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Cybernews Academy journalists spoke with our speakers about the issue of unreliable and inconsistent information produced by ChatGPT and got their take on how this affected their learning. Pavils Kobenkins told us he often had to “redo” the work generated by ChatGPT as it contained many faults. Pavils continued by saying that the code produced by the software wasn’t workable as it was riddled with errors. Although it’s a helpful tool to get your coursework off the ground, the content generated by ChatGPT can’t be used directly due to the amount of inconsistent information produced. Kyran Peel supports this point of view as he mentioned that the code generated by the program is “awful” and shouldn’t be used verbatim. From what these students have said, we shouldn’t solely rely on ChatGPT for our knowledge as we never know what the service might generate. David Ngei Omwura told us that the software is “not the best for completing assignments” as it struggles to research topics appropriately and provide adequate resources. Yet another example of why ChatGPT may not be the best provider of up-to-date, relevant information. Instead, compare multiple options and perhaps use search engines and ChatGPT to yield the best result.
Google or ChatGPT
Some students prefer the tried and true method when sourcing information – the Google search engine. Pavils stated, "I prefer Google for now, as it has been in the industry for longer." The search engine has a vast expanse of precise and up-to-date information, so it may be a better alternative than ChatGPT. Despite its extensive database, ChatGPT can only generate past information as it is not trained on events beyond September 2021. Pavils added that Google search gives you more options and provides you with work written by people. This is one thing that's important when checking the credibility of resources. The engineering student told Cybernews Academy that ChatGPT "can sometimes produce wrong information, and you must research it since it is sometimes incorrect." Students have voiced their frustrations as they often need to analyze the credibility of the content generated. Despite ChatGPT's infancy, inaccuracy, and other limitations, the software does have some good qualities.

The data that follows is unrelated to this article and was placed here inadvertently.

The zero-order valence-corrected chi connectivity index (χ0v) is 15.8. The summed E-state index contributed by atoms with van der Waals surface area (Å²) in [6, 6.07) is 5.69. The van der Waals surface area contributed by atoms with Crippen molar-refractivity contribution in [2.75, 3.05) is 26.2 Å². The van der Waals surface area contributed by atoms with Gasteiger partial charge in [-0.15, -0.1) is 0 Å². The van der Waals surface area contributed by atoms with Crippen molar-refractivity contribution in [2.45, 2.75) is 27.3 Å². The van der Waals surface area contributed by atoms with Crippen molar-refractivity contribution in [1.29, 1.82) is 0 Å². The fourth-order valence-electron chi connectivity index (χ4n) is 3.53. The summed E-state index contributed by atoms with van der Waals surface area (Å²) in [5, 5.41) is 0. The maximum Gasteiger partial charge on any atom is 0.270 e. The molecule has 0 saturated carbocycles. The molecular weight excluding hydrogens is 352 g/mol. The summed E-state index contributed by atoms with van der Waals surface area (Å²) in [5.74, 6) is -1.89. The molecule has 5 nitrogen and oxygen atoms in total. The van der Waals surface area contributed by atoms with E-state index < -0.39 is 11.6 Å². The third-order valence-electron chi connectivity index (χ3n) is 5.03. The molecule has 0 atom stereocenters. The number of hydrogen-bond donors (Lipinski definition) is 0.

ChatGPT has limitations, yet it could be an excellent tool if used appropriately. Pavils Kobenkis said the software is "OK if you're not using it to submit an assignment or an exam as you are not being graded for it." ChatGPT could be used to devise study strategies, plan essays, polish rough drafts, or fix code. But remember, check the answers generated by ChatGPT thoroughly, as the chatbot is known for producing inconsistent results. Our students reported that the software becomes less valuable the more specialized your course is. So, ChatGPT might be perfect for someone struggling with low-level tasks. Kyran Peel suggested using the chatbot to complete GCSE or sixth-form classes. He said, "There is no reason why ChatGPT can't teach GCSE classes." Another positive aspect of ChatGPT is its ability to restructure and construct logical sentences, which could help someone with a learning difficulty like dyslexia. Kyran said the software could help structure students' ideas and break down complex topics. This could be beneficial if your ideas work but you struggle to formulate them logically. ChatGPT is a good learning application, but it's dependent on how you use it.